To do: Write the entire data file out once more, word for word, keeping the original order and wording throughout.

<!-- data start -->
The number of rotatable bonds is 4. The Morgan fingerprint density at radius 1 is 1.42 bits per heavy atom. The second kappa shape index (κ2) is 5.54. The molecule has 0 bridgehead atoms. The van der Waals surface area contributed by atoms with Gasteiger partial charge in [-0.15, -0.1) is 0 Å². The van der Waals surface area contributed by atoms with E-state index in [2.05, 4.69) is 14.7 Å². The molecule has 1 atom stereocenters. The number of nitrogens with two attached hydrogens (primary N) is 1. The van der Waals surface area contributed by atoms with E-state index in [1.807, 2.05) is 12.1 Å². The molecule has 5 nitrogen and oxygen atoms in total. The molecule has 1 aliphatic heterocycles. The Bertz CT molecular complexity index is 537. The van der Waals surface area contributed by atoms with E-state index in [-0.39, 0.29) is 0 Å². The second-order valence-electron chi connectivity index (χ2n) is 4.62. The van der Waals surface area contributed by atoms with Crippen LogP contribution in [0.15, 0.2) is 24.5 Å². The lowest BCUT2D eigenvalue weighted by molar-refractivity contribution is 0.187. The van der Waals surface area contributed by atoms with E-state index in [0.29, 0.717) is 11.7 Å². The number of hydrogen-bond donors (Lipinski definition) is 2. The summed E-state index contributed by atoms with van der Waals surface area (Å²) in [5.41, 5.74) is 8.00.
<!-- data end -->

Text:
The number of rotatable bonds is 4. The Morgan fingerprint density at radius 1 is 1.42 bits per heavy atom. The second kappa shape index (κ2) is 5.54. The molecule has 0 bridgehead atoms. The van der Waals surface area contributed by atoms with Gasteiger partial charge in [-0.15, -0.1) is 0 Å². The van der Waals surface area contributed by atoms with E-state index in [2.05, 4.69) is 14.7 Å². The molecule has 1 atom stereocenters. The number of nitrogens with two attached hydrogens (primary N) is 1. The van der Waals surface area contributed by atoms with E-state index in [1.807, 2.05) is 12.1 Å². The molecule has 5 nitrogen and oxygen atoms in total. The molecule has 1 aliphatic heterocycles. The Bertz CT molecular complexity index is 537. The van der Waals surface area contributed by atoms with E-state index in [-0.39, 0.29) is 0 Å². The second-order valence-electron chi connectivity index (χ2n) is 4.62. The van der Waals surface area contributed by atoms with Crippen LogP contribution in [0.15, 0.2) is 24.5 Å². The lowest BCUT2D eigenvalue weighted by molar-refractivity contribution is 0.187. The van der Waals surface area contributed by atoms with E-state index in [0.29, 0.717) is 11.7 Å². The number of hydrogen-bond donors (Lipinski definition) is 2. The summed E-state index contributed by atoms with van der Waals surface area (Å²) in [5.41, 5.74) is 8.00.